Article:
Some of these fables are more plausible than others. The story that Washington threw a silver dollar across the Potomac River -- an impossible feat -- had its origins in the recollections of a cousin that George could throw a stone across the much narrower Rappahannock River. But others, including the familiar story of Washington and the cherry tree, seem to have been invented by one of Washington's first biographers, Mason Locke Weems. Growing up, George Washington's family owned a lot of property, but they were still not considered "rich" in 18th-century society.

When George Washington was eleven years old, his father Augustine died, leaving most of his property to George's older half brothers. The income from what remained was just sufficient to maintain Mary Washington and her children. As the oldest child remaining at home, George undoubtedly helped his mother manage the Rappahannock River plantation where they lived.

There he learned the importance of hard work and efficiency.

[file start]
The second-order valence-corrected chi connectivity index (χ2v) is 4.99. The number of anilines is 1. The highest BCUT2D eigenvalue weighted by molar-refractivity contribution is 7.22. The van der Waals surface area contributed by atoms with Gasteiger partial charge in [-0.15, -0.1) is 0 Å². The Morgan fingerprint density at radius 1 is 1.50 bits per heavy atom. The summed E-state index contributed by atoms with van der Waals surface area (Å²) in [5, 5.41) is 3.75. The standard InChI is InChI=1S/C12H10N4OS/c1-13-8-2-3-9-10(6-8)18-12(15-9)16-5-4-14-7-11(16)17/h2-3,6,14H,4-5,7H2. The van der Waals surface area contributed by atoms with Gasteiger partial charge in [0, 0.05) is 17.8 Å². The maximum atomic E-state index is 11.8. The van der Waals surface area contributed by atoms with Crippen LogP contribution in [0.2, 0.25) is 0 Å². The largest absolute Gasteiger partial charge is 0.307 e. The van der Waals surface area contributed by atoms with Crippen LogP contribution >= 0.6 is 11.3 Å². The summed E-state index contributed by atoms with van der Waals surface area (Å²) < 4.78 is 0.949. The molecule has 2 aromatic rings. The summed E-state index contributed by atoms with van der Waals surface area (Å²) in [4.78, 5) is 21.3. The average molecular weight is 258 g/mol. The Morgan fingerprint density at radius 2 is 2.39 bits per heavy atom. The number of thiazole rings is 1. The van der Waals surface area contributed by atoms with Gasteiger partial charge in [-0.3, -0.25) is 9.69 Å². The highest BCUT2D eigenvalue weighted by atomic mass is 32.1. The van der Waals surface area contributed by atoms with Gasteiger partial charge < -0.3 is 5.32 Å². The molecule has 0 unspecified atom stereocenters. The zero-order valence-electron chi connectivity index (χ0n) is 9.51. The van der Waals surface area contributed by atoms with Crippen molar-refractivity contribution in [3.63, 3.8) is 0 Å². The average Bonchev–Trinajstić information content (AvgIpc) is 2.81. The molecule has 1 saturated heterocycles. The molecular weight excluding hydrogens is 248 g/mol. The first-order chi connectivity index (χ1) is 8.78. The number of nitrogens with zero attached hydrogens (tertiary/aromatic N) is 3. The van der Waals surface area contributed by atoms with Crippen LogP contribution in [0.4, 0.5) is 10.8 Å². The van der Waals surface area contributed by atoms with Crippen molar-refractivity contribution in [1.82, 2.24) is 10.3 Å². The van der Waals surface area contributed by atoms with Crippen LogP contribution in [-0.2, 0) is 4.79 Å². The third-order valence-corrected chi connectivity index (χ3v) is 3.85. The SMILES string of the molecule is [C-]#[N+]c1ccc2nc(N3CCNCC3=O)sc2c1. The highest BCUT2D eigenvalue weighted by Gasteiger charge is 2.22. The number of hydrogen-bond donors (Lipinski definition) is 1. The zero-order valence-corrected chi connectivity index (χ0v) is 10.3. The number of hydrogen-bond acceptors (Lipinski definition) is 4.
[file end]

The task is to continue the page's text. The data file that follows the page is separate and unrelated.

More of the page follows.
Unlike many of his contemporaries, Washington never attended college or received a formal education. His two older brothers, Lawrence and Augustine Washington, Jr. However, when Washington was just 11 years old, his father, Augustine Washington, passed away, leaving the family limited funds for education. Private tutors and possibly a local school in Fredericksburg provided the young man with the only formal instruction he would receive.

To augment his studies, George Washington, begin to teach himself through reading and experimentation. In his early life, three major influences drove Washington's path of self-betterment. This exercise, now regarded as a formative influence in the development of his character, included guidelines for behavior and general courtesies.

Eager for adventure, George wanted to join the British Navy, but his mother refused to let him. George read mathematical texts to learn the geometric principles necessary for surveying. One of the most important tools of the trade was a surveyor's compass. Washington was well on his way to a successful and profitable career. In an effort to establish himself as a member of the gentry class, he worked hard, saved his money, and bought unclaimed land.